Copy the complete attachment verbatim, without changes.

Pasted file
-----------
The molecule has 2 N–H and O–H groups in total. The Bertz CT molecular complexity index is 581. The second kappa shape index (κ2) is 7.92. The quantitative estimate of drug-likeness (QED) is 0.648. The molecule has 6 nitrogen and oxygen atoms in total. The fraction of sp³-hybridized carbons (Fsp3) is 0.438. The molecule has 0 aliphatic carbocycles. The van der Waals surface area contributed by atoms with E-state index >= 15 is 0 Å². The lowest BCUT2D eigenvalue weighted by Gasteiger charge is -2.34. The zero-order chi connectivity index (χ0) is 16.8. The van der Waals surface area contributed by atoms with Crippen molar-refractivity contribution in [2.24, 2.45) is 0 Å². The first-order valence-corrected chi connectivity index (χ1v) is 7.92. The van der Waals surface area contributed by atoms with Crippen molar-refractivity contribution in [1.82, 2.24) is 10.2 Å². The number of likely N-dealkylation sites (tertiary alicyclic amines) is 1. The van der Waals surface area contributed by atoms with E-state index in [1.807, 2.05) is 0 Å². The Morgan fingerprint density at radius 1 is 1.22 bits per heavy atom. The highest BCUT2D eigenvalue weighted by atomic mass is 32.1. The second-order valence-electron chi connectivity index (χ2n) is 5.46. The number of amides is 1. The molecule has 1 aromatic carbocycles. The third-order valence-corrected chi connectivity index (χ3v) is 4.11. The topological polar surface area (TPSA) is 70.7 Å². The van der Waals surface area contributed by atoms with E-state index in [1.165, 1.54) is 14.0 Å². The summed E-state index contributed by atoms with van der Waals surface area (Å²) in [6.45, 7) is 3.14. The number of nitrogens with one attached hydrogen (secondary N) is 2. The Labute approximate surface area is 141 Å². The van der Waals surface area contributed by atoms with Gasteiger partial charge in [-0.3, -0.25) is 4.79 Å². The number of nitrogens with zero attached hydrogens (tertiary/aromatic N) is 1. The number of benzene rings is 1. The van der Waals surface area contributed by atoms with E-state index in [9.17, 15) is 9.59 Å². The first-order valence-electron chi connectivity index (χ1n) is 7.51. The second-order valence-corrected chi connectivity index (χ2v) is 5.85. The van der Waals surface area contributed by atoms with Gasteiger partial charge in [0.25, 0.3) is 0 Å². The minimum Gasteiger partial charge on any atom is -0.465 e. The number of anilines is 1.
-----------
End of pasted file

The molecule has 2 N–H and O–H groups in total. The Bertz CT molecular complexity index is 581. The second kappa shape index (κ2) is 7.92. The quantitative estimate of drug-likeness (QED) is 0.648. The molecule has 6 nitrogen and oxygen atoms in total. The fraction of sp³-hybridized carbons (Fsp3) is 0.438. The molecule has 0 aliphatic carbocycles. The van der Waals surface area contributed by atoms with E-state index >= 15 is 0 Å². The lowest BCUT2D eigenvalue weighted by Gasteiger charge is -2.34. The zero-order chi connectivity index (χ0) is 16.8. The van der Waals surface area contributed by atoms with Crippen molar-refractivity contribution in [2.24, 2.45) is 0 Å². The first-order valence-corrected chi connectivity index (χ1v) is 7.92. The van der Waals surface area contributed by atoms with Crippen molar-refractivity contribution in [1.82, 2.24) is 10.2 Å². The number of likely N-dealkylation sites (tertiary alicyclic amines) is 1. The van der Waals surface area contributed by atoms with E-state index in [1.807, 2.05) is 0 Å². The Morgan fingerprint density at radius 1 is 1.22 bits per heavy atom. The highest BCUT2D eigenvalue weighted by atomic mass is 32.1. The second-order valence-electron chi connectivity index (χ2n) is 5.46. The number of amides is 1. The molecule has 1 aromatic carbocycles. The third-order valence-corrected chi connectivity index (χ3v) is 4.11. The topological polar surface area (TPSA) is 70.7 Å². The van der Waals surface area contributed by atoms with E-state index in [1.165, 1.54) is 14.0 Å². The summed E-state index contributed by atoms with van der Waals surface area (Å²) in [6.45, 7) is 3.14. The number of nitrogens with one attached hydrogen (secondary N) is 2. The Labute approximate surface area is 141 Å². The van der Waals surface area contributed by atoms with Gasteiger partial charge in [-0.3, -0.25) is 4.79 Å². The number of nitrogens with zero attached hydrogens (tertiary/aromatic N) is 1. The number of benzene rings is 1. The van der Waals surface area contributed by atoms with E-state index in [9.17, 15) is 9.59 Å². The first-order valence-electron chi connectivity index (χ1n) is 7.51. The second-order valence-corrected chi connectivity index (χ2v) is 5.85. The van der Waals surface area contributed by atoms with Gasteiger partial charge in [0.25, 0.3) is 0 Å². The minimum Gasteiger partial charge on any atom is -0.465 e. The number of anilines is 1.